6. Trust the youth
We alluded to this part of the rebuild in the wake of the 4-0 humbling at Stamford Bridge back in November.
On that miserable night, Chelsea’s triumph was spearheaded by Cobham graduates Trevoh Chelobah, Callum Hudson-Odoi and Reece James. For Juventus, late substitute Koni De Winter was the only Juventus academy player to make an appearance.
The Bianconeri have struggled to produce their own crop of talent in the 21st century with stalwart midfielder Claudio Marchisio being a rare anomaly. After him, you could argue that the biggest success story has been Daniele Rugani! Their mistrust in youth aligns with Juve’s short-term focus over the last decade but, similarly, their alteration in transfer policy has coincided with a change in tack regarding their academy talents.
Last summer, the likes Felix Correia, Nicolo Fagioli, Radu Dragusin and Filippo Ranocchia all departed on loan to earn more opportunities at a senior level. Not all have been successes this season, but the proactivity of the club to ensure that some of their youth products garner important senior minutes at primitive stages of their careers has been refreshing to see.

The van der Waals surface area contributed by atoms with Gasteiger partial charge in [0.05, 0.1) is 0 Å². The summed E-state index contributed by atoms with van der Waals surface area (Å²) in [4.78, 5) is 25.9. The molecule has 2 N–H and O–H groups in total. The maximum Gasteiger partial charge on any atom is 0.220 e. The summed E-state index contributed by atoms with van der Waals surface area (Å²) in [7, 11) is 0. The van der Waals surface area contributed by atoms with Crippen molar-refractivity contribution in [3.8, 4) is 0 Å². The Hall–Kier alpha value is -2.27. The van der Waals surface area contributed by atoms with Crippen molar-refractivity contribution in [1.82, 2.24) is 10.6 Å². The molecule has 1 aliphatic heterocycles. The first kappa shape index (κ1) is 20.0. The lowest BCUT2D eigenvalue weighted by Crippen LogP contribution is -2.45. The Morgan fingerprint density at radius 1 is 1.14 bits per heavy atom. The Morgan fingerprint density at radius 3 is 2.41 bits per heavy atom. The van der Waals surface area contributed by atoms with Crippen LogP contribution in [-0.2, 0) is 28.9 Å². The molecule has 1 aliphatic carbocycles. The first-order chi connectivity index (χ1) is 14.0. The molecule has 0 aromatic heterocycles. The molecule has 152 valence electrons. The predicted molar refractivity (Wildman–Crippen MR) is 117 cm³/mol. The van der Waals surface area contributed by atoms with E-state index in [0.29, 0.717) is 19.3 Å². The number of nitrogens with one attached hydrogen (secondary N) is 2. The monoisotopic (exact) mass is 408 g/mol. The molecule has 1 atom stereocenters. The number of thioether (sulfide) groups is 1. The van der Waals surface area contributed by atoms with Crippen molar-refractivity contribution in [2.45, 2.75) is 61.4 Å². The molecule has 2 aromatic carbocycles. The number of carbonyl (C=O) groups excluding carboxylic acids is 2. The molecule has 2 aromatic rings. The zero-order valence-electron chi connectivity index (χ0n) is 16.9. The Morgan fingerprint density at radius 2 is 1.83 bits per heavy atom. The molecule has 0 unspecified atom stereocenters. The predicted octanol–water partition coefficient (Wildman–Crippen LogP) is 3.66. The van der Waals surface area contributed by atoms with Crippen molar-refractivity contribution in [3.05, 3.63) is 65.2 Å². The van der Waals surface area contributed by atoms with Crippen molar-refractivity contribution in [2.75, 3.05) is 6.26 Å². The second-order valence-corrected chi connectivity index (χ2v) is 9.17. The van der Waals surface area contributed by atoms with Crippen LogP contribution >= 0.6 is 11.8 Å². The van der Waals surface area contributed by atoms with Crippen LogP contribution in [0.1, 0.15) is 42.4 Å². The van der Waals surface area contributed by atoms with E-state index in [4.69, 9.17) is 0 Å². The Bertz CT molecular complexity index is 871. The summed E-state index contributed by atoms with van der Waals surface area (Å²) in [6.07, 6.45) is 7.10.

The Bianconeri may not have the most talented academy in Italy, let alone Europe, but their recent crop may well be the most promising they’ve produced in years. Matias Soule, Nicolo Rovella (whom they signed from Genoa), Fagioli and Ranocchia offer hope that a youthful revolution could be possible. It’s down to the club to facilitate their development and integration into Allegri’s first team.
This may be the most challenging, but also the most significant and rewarding part of Juventus’ rebuild. Can the Bianconeri become a force again with their academy leading the way? They’ve certainly started on the right track.